Live: Pixel Event Pixel Watch Fire TV vs. Frame TV Hellraiser Review Audible Deal Prime Day Pizza Deals Best Sheets
Want CNET to notify you of price drops and the latest stories?
No, thank you

Storage Management Initiative gets rebooted

HP, EMC, Sun, Hitachi and Symantec make a new push for SMI-S as the industry standard in storage management.

A correction was made to this story. Read below for details.

The next industry standard for storage management may have moved a little closer to becoming a reality.

The Storage Management Initiative specification (SMI-S) got a boost Thursday from a number of tech heavyweights, including EMC, Hewlett-Packard, Hitachi Data Systems, Sun Microsystems and Symantec. SMI-S, the brainchild of the Storage Networking Industry Association (SNIA), evolved from earlier programs like Bluefin, which was also supported by the five companies.

SMI-S goals are to set standards for managing switches, hosts and disk arrays, as well as to offer a common language for developing storage management systems. Most recently, the companies said, storage management users have expressed a need for more commonality in advanced functions like navigation, security and work flow to avoid duplication of efforts.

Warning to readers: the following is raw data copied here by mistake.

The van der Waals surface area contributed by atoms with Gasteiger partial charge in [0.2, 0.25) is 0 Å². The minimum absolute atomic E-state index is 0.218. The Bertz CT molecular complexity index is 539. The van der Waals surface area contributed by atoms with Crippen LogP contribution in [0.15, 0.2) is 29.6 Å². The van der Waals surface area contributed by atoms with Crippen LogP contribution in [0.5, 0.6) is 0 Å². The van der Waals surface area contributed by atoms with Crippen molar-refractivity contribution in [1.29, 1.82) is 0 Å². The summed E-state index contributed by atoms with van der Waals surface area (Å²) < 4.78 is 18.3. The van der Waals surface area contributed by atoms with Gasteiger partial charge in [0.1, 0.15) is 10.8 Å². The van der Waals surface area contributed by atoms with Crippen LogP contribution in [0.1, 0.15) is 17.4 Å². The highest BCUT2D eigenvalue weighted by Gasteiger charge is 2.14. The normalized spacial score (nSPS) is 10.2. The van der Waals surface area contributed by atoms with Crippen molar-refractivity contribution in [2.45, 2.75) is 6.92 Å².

The new goal, according to a statement released by HP, is to "enhance SMI-S with new specifications and programming interfaces for a Web services framework for advanced storage management as well as to provide the first reference implementation of SMI-S."

This proposal could overlap with other work being done on storage management standards. Some SNIA members are also backers of a group called Aperi, founded last October, that's concentrating on building open-source storage code. (Aperi members include Cisco Systems, IBM and Network Appliance.) Aperi members say they're not necessarily looking to be competitors to SMI-S and could eventually fold their work back in as part of SNIA.

Correction: This story incorrectly stated Sun Microsystems' relationship to the Aperi initiative. On Wednesday, Sun withdrew its membership.